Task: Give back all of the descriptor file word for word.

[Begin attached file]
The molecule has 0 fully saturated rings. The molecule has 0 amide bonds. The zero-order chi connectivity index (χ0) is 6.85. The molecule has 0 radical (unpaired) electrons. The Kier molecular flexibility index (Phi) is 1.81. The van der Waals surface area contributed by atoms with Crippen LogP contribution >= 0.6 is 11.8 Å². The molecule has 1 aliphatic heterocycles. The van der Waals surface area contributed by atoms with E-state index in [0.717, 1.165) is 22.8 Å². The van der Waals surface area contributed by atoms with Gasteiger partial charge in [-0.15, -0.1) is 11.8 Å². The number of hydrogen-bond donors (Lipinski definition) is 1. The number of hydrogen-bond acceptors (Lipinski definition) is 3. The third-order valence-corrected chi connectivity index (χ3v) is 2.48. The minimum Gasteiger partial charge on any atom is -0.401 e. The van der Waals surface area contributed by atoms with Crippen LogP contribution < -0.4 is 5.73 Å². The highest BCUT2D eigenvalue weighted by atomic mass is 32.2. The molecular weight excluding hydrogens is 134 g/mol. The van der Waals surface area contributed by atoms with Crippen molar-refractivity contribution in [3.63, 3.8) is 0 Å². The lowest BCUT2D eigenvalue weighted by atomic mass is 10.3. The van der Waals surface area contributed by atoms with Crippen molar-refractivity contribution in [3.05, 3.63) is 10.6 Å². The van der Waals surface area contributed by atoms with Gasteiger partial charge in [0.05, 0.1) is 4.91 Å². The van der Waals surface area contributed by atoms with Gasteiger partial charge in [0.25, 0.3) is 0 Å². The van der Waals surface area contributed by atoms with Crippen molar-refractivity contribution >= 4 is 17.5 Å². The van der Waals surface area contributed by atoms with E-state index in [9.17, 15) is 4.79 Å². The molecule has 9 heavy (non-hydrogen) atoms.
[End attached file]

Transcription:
The molecule has 0 fully saturated rings. The molecule has 0 amide bonds. The zero-order chi connectivity index (χ0) is 6.85. The molecule has 0 radical (unpaired) electrons. The Kier molecular flexibility index (Phi) is 1.81. The van der Waals surface area contributed by atoms with Crippen LogP contribution >= 0.6 is 11.8 Å². The molecule has 1 aliphatic heterocycles. The van der Waals surface area contributed by atoms with E-state index in [0.717, 1.165) is 22.8 Å². The van der Waals surface area contributed by atoms with Gasteiger partial charge in [-0.15, -0.1) is 11.8 Å². The number of hydrogen-bond donors (Lipinski definition) is 1. The number of hydrogen-bond acceptors (Lipinski definition) is 3. The third-order valence-corrected chi connectivity index (χ3v) is 2.48. The minimum Gasteiger partial charge on any atom is -0.401 e. The van der Waals surface area contributed by atoms with Crippen LogP contribution < -0.4 is 5.73 Å². The highest BCUT2D eigenvalue weighted by atomic mass is 32.2. The molecular weight excluding hydrogens is 134 g/mol. The van der Waals surface area contributed by atoms with Crippen molar-refractivity contribution in [3.63, 3.8) is 0 Å². The lowest BCUT2D eigenvalue weighted by atomic mass is 10.3. The van der Waals surface area contributed by atoms with Crippen molar-refractivity contribution in [3.05, 3.63) is 10.6 Å². The van der Waals surface area contributed by atoms with Gasteiger partial charge in [0.05, 0.1) is 4.91 Å². The van der Waals surface area contributed by atoms with Gasteiger partial charge in [0.25, 0.3) is 0 Å². The van der Waals surface area contributed by atoms with Crippen molar-refractivity contribution >= 4 is 17.5 Å². The van der Waals surface area contributed by atoms with E-state index in [9.17, 15) is 4.79 Å². The molecule has 9 heavy (non-hydrogen) atoms.